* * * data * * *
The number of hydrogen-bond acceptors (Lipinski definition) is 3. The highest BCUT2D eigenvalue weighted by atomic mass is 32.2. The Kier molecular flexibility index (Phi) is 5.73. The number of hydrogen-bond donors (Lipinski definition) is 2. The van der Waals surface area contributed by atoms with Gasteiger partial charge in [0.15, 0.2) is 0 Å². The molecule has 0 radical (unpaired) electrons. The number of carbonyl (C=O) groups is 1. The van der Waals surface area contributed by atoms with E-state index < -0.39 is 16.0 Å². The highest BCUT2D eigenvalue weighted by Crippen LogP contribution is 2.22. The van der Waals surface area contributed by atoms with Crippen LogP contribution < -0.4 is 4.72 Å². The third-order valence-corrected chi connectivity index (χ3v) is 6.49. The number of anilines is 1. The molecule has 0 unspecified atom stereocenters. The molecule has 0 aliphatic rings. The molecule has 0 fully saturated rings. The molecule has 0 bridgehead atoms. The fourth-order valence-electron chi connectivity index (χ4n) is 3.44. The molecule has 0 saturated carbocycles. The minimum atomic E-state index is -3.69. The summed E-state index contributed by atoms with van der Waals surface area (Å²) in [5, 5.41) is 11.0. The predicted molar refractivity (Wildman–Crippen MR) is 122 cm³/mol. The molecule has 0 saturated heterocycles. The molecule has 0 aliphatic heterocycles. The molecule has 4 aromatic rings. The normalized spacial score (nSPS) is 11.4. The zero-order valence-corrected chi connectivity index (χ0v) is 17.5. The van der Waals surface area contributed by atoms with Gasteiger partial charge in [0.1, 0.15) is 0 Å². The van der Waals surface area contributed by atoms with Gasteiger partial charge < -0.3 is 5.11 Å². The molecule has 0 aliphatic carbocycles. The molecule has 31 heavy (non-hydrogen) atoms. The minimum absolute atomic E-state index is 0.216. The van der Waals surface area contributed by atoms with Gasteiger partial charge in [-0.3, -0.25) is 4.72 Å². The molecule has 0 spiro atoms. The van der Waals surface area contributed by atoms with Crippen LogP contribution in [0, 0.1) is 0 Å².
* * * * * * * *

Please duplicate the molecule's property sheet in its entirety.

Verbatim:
The number of hydrogen-bond acceptors (Lipinski definition) is 3. The highest BCUT2D eigenvalue weighted by atomic mass is 32.2. The Kier molecular flexibility index (Phi) is 5.73. The number of hydrogen-bond donors (Lipinski definition) is 2. The van der Waals surface area contributed by atoms with Gasteiger partial charge in [0.15, 0.2) is 0 Å². The molecule has 0 radical (unpaired) electrons. The number of carbonyl (C=O) groups is 1. The van der Waals surface area contributed by atoms with E-state index < -0.39 is 16.0 Å². The highest BCUT2D eigenvalue weighted by Crippen LogP contribution is 2.22. The van der Waals surface area contributed by atoms with Crippen LogP contribution < -0.4 is 4.72 Å². The third-order valence-corrected chi connectivity index (χ3v) is 6.49. The number of anilines is 1. The molecule has 0 unspecified atom stereocenters. The molecule has 0 aliphatic rings. The molecule has 0 fully saturated rings. The molecule has 0 bridgehead atoms. The fourth-order valence-electron chi connectivity index (χ4n) is 3.44. The molecule has 0 saturated carbocycles. The minimum atomic E-state index is -3.69. The summed E-state index contributed by atoms with van der Waals surface area (Å²) in [5, 5.41) is 11.0. The predicted molar refractivity (Wildman–Crippen MR) is 122 cm³/mol. The molecule has 0 saturated heterocycles. The molecule has 0 aliphatic heterocycles. The molecule has 4 aromatic rings. The normalized spacial score (nSPS) is 11.4. The zero-order valence-corrected chi connectivity index (χ0v) is 17.5. The van der Waals surface area contributed by atoms with Gasteiger partial charge in [0.1, 0.15) is 0 Å². The van der Waals surface area contributed by atoms with Gasteiger partial charge < -0.3 is 5.11 Å². The molecule has 0 aliphatic carbocycles. The molecule has 31 heavy (non-hydrogen) atoms. The minimum absolute atomic E-state index is 0.216. The van der Waals surface area contributed by atoms with Gasteiger partial charge in [-0.3, -0.25) is 4.72 Å². The molecule has 0 spiro atoms. The van der Waals surface area contributed by atoms with Crippen LogP contribution in [0, 0.1) is 0 Å².